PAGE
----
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I was with you until the last paragraph, Edward. Because I think it is still VERY much about relationships to brands and categories. For an advocate certainly there is a sense of ownership and a desire for community and influence, but even at that level people are attracted to the commonality that a brand represents. We don't choose brands because they bow to our wishes. We choose them because we aspire to their image. We see something in the brand that fulfills us in some way and we mold ourselves and our lives to the brand, not the other way around.

The heart of your thought is true, that content and community play a bigger role than ever before in this equation. But all of that only serves as overlays that we tile onto a brand to give it life and depth and relevance to our lives. But the best brands know that at their core they need to stand for something that belongs to the brand's own objectives. These objectives should also be in line with what we believe will be the best interests of the customer, but when they are dictacted by the customer we end up with a communist brand of competing Bolsheviks. And that never works out well. ;)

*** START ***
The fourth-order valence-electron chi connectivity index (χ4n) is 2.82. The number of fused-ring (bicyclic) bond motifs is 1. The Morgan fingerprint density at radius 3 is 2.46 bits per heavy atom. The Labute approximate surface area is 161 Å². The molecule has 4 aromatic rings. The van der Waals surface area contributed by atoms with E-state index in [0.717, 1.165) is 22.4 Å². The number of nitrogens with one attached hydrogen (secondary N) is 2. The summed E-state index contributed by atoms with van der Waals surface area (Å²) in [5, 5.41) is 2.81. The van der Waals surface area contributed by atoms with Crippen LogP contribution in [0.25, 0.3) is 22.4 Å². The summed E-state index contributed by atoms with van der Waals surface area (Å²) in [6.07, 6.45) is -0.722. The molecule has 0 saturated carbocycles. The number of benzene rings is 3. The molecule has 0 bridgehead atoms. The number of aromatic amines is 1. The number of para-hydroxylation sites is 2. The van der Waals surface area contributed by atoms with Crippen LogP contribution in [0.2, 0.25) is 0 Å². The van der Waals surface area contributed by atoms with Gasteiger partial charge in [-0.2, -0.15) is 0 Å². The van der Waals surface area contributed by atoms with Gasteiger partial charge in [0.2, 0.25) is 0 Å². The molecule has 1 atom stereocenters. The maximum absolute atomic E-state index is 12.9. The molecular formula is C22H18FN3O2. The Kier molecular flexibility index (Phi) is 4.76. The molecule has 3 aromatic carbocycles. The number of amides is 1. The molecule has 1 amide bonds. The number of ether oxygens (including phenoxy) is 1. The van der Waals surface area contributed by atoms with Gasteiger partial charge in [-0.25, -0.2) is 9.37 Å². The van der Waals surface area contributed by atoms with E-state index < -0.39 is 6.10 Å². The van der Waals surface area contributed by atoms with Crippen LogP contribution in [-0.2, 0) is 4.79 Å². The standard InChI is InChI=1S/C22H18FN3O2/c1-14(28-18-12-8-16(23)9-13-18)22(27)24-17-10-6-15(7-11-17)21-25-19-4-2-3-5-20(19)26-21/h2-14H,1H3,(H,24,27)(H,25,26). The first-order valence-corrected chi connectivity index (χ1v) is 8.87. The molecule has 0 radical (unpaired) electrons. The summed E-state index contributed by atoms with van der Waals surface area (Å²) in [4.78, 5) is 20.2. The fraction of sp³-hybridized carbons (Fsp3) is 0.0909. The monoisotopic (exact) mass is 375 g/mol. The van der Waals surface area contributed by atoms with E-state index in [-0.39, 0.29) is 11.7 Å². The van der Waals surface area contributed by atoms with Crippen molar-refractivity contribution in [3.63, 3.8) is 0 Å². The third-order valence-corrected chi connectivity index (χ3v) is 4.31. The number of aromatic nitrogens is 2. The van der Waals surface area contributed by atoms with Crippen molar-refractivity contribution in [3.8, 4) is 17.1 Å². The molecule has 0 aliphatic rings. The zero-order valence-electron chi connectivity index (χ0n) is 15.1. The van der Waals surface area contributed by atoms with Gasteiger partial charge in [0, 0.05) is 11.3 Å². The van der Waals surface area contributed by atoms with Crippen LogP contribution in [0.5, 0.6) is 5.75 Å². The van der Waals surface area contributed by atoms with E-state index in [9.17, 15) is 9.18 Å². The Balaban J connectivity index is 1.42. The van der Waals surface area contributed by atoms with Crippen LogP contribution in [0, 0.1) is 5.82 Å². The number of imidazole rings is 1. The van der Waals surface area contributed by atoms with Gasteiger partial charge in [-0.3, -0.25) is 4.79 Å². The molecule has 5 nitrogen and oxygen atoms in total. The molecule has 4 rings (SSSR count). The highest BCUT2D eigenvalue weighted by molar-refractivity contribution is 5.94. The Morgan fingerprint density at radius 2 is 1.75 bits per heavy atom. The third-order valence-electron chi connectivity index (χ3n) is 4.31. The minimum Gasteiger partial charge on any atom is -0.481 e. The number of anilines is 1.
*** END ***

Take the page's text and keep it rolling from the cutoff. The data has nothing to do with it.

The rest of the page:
Great post and awesome food for thought.

Bob Knorpp
Host of Ad Age Outlook
Host of The BeanCast Marketing Podcast

3 years, 10 months ago on Five suggestions for creative strategists

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